Israeli Prime Minister Benjamin Netanyahu declared that Israel would continue its military campaign against Hamas until victory. He dismissed external pressures, including those from the International Court of Justice (ICJ). The announcement came as the conflict in Gaza approaches its 100th day.

Netanyahu’s stance follows two days of hearings at the ICJ in The Hague, where South Africa accused Israel of genocide against Palestinians. The conflict has also taken a toll on Israel’s economy. The budget deficit will increase in 2024. It will reflect the considerable spending required for the ongoing war.

Pro-Palestinian protests have erupted worldwide, from Johannesburg to Washington, DC, demanding an end to Israel’s offensive in Gaza. An overnight Israeli army strike in Rafah killed 14 Palestinians, including a two-year-old girl. Israeli bulldozers entered Jenin in the occupied West Bank.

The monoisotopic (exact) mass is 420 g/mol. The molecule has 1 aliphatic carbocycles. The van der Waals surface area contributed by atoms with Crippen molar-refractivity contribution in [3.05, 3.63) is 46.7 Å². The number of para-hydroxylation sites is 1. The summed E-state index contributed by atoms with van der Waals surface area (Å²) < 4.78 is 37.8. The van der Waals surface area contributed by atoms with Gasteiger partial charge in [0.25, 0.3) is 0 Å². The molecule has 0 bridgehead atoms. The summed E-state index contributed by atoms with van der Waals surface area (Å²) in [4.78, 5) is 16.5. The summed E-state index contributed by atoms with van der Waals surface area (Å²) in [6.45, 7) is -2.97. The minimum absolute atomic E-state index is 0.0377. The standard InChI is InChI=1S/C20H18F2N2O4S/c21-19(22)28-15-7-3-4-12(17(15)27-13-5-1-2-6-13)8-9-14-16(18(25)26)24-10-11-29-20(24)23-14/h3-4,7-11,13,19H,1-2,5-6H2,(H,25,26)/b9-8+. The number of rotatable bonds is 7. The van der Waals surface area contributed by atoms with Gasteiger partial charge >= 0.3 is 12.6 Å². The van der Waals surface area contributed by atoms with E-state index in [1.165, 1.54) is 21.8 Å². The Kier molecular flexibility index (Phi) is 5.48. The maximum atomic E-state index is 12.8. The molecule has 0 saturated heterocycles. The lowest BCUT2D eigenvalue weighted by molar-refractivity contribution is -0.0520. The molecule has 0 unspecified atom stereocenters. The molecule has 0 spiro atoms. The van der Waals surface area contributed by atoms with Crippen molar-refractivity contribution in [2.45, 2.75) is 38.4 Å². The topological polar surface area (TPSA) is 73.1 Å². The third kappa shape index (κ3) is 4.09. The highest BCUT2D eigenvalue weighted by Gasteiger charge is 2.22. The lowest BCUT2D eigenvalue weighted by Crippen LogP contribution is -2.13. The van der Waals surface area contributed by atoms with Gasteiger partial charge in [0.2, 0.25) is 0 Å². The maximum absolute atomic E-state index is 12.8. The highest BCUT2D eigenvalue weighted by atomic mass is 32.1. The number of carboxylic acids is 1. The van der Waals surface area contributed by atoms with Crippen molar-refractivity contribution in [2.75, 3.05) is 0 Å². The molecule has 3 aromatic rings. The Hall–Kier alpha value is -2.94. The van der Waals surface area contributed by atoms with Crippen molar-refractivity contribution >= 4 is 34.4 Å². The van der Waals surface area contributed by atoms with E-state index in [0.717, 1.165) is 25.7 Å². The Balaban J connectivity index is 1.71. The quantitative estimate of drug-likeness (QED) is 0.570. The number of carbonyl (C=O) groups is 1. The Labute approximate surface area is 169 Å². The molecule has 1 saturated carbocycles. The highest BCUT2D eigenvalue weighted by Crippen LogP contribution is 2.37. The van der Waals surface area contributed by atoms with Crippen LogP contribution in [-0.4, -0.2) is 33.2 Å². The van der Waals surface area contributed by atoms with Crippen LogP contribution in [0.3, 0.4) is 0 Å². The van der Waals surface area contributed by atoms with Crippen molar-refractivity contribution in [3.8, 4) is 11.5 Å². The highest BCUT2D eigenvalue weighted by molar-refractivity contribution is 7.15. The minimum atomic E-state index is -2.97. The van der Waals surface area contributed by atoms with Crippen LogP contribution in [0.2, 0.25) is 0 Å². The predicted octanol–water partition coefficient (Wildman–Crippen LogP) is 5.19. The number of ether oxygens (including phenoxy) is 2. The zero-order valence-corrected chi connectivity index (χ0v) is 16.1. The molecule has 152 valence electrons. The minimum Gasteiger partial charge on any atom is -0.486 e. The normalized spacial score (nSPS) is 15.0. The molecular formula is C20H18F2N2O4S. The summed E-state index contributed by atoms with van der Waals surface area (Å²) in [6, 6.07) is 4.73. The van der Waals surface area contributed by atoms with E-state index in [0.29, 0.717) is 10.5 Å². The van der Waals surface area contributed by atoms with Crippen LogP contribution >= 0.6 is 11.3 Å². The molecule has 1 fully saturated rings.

The Israeli attacks on Gaza have killed at least 23,843 Palestinians and wounded more than 60,317 as the conflict nears its 100th day. The revised death toll in Israel from the Hamas attacks stands at 1,139. Fifteen workers from Gaza have been detained, with arrests concentrated in Hebron and other provinces.

Meanwhile, Namibia has criticised Germany’s support for Israel in the ICJ genocide case, describing it as shocking. Namibian President Hage Geingob accused Germany of defending what he calls genocidal and gruesome acts by the Israeli government. The nation saw Germany’s decision as rejecting the indictment brought forward by South Africa.

Cameron defends UK military actions

Former UK Prime Minister David Cameron denied that UK strikes on the Houthis in Yemen constitute an escalation. He highlighted the Houthi attacks as the cause. Cameron suggested the possibility of further strikes if Houthi attacks persist.

The Houthis claim to target only Israeli-linked ships to pressure Israel to lift the Gaza siege.